Rosh Hashanah

Rosh HaShanah, literally the ‘Head of the Year’, is a festive occasion in the Biblical calendar. According to ‎tradition it is on this day that the world was created, and as with any birthday, it is thereby celebrated with a ‎degree of joy expressed through various festivities. Our custom of eating apples with honey, where the ‎roundness of the apple variously represents the earth and or the year which has come full circle, and where ‎the honey represents sweetness, expresses our desire that the new year be filled with sweetness and joy for ‎both ourselves and the wider world. The shape of the challah, which throughout the year is long and platted, ‎changes too and, according to this theme, becomes round. We cook special for dishes Rosh HaShanah ‎too which parallel this theme of sweetness and which aim to reinforce the overall message of hopes for ‎sweetness and joy for ourselves and the wider world. And yet, that said, the joy of Rosh HaShanah is ‎definitely restrained compared to many of the other festivals in our calendar. Rosh HaShanaha may be a ‎birthday celebration, but our exuberance is restrained. Rosh HaShanah is not the occasion for wild merry-‎making as at an eighteenth or twenty-first birthday party, more like the sober expressions of happiness and ‎appreciative reflection that accompany an eightieth. While senior birthdays too are times of joy this is ‎tempered by appreciation of the difficulties that old age increasingly brings with each passing year, which is ‎why is suppose that jokes about old age, like Rosh HaShanah, are also bitter-sweet. ‎

The bitter side of Rosh HaShanah consists in our knowledge that it is at this time of year, the birthday of the ‎world, that God sits in judgement. According to tradition God weighs all mankind in His scales, repels and ‎condemns those who are thoroughly evil but receives and upholds those who are thoroughly righteous. ‎Since most people fall into neither category God mercifully accords us ten days in order to confess our ‎sins, repent and get right with other people. As we hear the shofar’s shrill call to repentance we are reminded ‎of our imperfections and as yet unconfessed transgressions. We must come clean and admit our faults or ‎we shall be forever tormented by unresolved guilt – which can often also find expression in physical ‎maladies. God’s remedy for guilt is not to ignore it but to bring it out into the open, confess it, make ‎reparation and, all importantly, to offer a sacrifice as atonement. As we read in Bmidbar 5:5-8: “When a man ‎or woman commits any kind of sin against another person and thus breaks faith with ADONAI, he incurs ‎guilt. He must confess the sin which he has committed; and he must make full restitution for his guilt, add ‎twenty percent and give it to the victim of his sin. But if the person has no relative to whom restitution can ‎be made for the guilt, then what is given in restitution for guilt will belong to ADONAI, that is, to the cohen ‎‎— in addition to the ram of atonement through which atonement is made for him.”‎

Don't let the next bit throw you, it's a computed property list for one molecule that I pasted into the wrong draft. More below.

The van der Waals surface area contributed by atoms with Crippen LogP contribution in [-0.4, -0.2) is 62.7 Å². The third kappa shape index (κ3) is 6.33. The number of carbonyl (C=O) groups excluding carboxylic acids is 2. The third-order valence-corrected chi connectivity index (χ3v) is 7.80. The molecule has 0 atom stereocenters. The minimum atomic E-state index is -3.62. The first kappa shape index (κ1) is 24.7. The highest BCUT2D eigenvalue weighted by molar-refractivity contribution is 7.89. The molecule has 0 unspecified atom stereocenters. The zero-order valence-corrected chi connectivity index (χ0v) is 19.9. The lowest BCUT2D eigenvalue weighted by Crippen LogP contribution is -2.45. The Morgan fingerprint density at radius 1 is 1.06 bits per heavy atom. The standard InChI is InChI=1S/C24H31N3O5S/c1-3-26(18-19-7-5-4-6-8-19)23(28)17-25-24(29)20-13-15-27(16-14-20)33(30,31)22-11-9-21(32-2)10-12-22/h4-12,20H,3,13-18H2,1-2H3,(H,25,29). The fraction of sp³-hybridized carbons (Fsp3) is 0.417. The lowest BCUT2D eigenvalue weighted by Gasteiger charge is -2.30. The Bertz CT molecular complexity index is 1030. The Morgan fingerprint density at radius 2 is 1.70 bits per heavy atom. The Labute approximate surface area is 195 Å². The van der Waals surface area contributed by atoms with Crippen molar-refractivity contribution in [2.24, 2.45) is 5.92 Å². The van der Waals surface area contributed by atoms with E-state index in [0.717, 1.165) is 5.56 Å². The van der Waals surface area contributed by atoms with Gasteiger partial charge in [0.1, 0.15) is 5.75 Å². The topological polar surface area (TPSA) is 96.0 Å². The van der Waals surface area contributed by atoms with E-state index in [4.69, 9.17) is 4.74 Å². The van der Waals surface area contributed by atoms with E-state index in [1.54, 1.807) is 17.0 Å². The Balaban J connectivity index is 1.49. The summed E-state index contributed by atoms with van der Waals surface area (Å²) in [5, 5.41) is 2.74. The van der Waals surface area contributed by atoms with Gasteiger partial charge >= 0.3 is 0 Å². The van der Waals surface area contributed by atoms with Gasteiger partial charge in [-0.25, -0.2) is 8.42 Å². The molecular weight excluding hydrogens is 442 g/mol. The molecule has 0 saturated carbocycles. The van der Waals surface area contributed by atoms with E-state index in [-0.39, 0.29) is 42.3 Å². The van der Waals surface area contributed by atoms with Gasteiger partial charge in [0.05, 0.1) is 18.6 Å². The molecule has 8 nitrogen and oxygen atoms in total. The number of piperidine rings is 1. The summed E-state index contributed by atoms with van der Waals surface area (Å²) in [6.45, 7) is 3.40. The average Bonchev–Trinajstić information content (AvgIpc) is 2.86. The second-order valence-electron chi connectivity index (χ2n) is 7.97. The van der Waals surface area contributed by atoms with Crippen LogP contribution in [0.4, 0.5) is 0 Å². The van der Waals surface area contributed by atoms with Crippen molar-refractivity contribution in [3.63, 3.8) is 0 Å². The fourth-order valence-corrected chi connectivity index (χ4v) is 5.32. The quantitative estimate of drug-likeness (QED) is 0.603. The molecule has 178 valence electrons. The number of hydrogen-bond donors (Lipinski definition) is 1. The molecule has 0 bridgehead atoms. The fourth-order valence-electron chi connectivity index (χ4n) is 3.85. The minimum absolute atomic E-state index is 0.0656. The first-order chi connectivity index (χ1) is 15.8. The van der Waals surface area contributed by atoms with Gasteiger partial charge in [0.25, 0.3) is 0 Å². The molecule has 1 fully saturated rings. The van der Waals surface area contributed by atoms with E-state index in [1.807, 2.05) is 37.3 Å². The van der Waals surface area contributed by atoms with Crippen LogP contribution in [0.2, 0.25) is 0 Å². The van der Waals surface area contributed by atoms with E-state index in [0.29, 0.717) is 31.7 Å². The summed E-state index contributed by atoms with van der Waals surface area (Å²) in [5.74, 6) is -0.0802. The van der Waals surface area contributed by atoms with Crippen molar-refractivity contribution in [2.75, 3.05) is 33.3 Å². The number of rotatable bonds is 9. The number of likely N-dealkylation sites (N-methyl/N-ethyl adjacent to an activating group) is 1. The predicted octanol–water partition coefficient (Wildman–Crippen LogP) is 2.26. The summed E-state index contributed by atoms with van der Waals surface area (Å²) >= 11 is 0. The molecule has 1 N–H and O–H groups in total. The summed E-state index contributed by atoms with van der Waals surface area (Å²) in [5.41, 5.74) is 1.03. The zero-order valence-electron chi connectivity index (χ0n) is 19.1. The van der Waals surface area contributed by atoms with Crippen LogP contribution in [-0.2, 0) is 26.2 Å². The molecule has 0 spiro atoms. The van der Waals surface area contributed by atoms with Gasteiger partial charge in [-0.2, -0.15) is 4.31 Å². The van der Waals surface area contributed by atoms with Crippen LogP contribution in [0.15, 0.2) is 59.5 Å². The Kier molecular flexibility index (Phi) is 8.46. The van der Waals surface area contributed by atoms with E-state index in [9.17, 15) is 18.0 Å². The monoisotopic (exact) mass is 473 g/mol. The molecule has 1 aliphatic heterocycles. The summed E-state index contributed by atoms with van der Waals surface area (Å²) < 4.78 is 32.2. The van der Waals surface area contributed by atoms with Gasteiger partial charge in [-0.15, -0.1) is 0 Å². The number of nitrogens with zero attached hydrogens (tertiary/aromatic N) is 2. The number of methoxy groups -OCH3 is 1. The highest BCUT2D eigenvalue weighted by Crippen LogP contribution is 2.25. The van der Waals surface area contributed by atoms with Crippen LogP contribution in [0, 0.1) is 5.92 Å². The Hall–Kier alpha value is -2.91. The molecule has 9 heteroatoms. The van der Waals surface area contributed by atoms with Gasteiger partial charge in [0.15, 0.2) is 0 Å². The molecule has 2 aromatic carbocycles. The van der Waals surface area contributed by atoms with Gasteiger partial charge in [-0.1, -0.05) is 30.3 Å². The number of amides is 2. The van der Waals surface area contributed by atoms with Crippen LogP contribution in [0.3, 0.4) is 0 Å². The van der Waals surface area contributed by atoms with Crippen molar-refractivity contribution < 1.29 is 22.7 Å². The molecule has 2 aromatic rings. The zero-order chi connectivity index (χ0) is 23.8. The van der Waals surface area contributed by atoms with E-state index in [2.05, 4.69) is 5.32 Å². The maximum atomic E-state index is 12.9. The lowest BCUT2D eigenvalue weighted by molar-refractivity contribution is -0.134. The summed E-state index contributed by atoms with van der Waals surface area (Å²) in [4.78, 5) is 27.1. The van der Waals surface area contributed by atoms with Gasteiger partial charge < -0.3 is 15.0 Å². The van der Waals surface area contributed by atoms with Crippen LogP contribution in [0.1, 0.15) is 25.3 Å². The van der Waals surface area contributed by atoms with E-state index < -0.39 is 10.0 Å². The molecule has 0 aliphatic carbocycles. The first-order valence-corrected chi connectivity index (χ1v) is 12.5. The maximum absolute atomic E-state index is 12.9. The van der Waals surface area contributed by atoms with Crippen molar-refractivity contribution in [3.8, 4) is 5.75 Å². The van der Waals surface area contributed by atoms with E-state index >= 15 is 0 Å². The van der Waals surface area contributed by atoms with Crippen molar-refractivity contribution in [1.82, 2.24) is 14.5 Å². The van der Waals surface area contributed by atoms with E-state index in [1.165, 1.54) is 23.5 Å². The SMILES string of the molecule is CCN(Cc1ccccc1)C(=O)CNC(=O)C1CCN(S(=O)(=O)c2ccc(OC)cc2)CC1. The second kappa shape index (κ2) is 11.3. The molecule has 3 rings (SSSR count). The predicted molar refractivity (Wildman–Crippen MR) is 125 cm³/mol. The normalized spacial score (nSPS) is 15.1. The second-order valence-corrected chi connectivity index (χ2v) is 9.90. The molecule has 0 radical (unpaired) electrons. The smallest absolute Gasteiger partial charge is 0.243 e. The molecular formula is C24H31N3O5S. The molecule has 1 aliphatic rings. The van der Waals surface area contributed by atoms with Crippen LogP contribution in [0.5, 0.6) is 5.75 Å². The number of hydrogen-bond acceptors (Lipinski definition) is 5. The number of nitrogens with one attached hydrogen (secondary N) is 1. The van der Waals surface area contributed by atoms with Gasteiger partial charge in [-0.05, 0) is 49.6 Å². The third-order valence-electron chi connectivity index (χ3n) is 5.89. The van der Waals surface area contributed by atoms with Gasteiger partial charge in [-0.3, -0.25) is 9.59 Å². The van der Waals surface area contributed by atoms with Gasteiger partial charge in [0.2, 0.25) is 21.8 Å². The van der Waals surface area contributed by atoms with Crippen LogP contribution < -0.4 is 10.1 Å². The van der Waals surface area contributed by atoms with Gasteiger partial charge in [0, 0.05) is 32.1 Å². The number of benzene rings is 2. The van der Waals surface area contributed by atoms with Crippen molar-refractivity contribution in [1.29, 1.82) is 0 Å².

Confession is the all important first step toward being free of sin and guilt. The first hurdle that we face if ‎we wish to be free of guilt is to admit that we have done wrong. We would much rather ignore our sins and ‎cover them over, but the truth is that we cannot be right with God and others unless there is an admission of ‎fault. However, it is not the only step for as we have also heard we must also make restitution where ‎restitution is possible. This isn’t merely to be a cerebral wordy process for we must also make our apology ‎tangible both for our own sakes and for that of the person against whom we have sinned. Tangible ‎reparation is fundamental to the Torah’s conception of repentance and forgiveness both with people and ‎with God. Sending a card, flowers or chocolates to someone we have upset is a good first step in ‎demonstrating the sincerity of our contrition and our desire to heal damaged relationships but there are ‎other more creative and productive ways that we can make amends with too. We might perhaps make a ‎donation to the synagogue or to a Jewish charity or Messianic Jewish ministry, or we might commit ‎ourselves to a period of extraordinary communal service.